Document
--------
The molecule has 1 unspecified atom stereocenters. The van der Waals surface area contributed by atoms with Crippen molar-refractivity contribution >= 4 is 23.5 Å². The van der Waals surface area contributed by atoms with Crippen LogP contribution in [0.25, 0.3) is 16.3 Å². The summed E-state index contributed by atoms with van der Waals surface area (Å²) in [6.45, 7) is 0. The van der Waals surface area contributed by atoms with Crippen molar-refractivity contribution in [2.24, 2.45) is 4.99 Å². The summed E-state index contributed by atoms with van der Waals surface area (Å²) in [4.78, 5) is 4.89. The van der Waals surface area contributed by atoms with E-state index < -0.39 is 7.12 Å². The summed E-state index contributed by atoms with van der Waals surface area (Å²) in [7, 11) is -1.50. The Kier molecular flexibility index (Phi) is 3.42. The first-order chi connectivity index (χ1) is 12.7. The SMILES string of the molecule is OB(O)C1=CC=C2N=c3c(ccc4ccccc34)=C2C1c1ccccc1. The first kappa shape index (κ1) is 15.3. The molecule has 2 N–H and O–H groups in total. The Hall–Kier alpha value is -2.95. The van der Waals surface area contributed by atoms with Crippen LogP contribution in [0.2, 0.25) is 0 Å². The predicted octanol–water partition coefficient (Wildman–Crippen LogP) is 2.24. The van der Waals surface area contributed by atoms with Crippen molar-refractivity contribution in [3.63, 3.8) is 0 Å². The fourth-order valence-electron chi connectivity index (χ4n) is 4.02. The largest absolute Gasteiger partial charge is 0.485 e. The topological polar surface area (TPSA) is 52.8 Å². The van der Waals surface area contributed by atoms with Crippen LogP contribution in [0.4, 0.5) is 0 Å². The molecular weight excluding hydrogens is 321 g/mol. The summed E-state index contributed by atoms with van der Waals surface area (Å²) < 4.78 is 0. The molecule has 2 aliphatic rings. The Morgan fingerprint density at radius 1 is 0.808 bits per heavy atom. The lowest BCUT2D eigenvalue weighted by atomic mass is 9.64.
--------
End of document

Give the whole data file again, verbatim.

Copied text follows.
The molecule has 1 unspecified atom stereocenters. The van der Waals surface area contributed by atoms with Crippen molar-refractivity contribution >= 4 is 23.5 Å². The van der Waals surface area contributed by atoms with Crippen LogP contribution in [0.25, 0.3) is 16.3 Å². The summed E-state index contributed by atoms with van der Waals surface area (Å²) in [6.45, 7) is 0. The van der Waals surface area contributed by atoms with Crippen molar-refractivity contribution in [2.24, 2.45) is 4.99 Å². The summed E-state index contributed by atoms with van der Waals surface area (Å²) in [4.78, 5) is 4.89. The van der Waals surface area contributed by atoms with E-state index < -0.39 is 7.12 Å². The summed E-state index contributed by atoms with van der Waals surface area (Å²) in [7, 11) is -1.50. The Kier molecular flexibility index (Phi) is 3.42. The first-order chi connectivity index (χ1) is 12.7. The SMILES string of the molecule is OB(O)C1=CC=C2N=c3c(ccc4ccccc34)=C2C1c1ccccc1. The first kappa shape index (κ1) is 15.3. The molecule has 2 N–H and O–H groups in total. The Hall–Kier alpha value is -2.95. The van der Waals surface area contributed by atoms with Crippen LogP contribution in [0.2, 0.25) is 0 Å². The predicted octanol–water partition coefficient (Wildman–Crippen LogP) is 2.24. The van der Waals surface area contributed by atoms with Crippen molar-refractivity contribution in [3.63, 3.8) is 0 Å². The fourth-order valence-electron chi connectivity index (χ4n) is 4.02. The largest absolute Gasteiger partial charge is 0.485 e. The topological polar surface area (TPSA) is 52.8 Å². The van der Waals surface area contributed by atoms with Crippen LogP contribution in [0.4, 0.5) is 0 Å². The molecular weight excluding hydrogens is 321 g/mol. The summed E-state index contributed by atoms with van der Waals surface area (Å²) < 4.78 is 0. The molecule has 2 aliphatic rings. The Morgan fingerprint density at radius 1 is 0.808 bits per heavy atom. The lowest BCUT2D eigenvalue weighted by atomic mass is 9.64.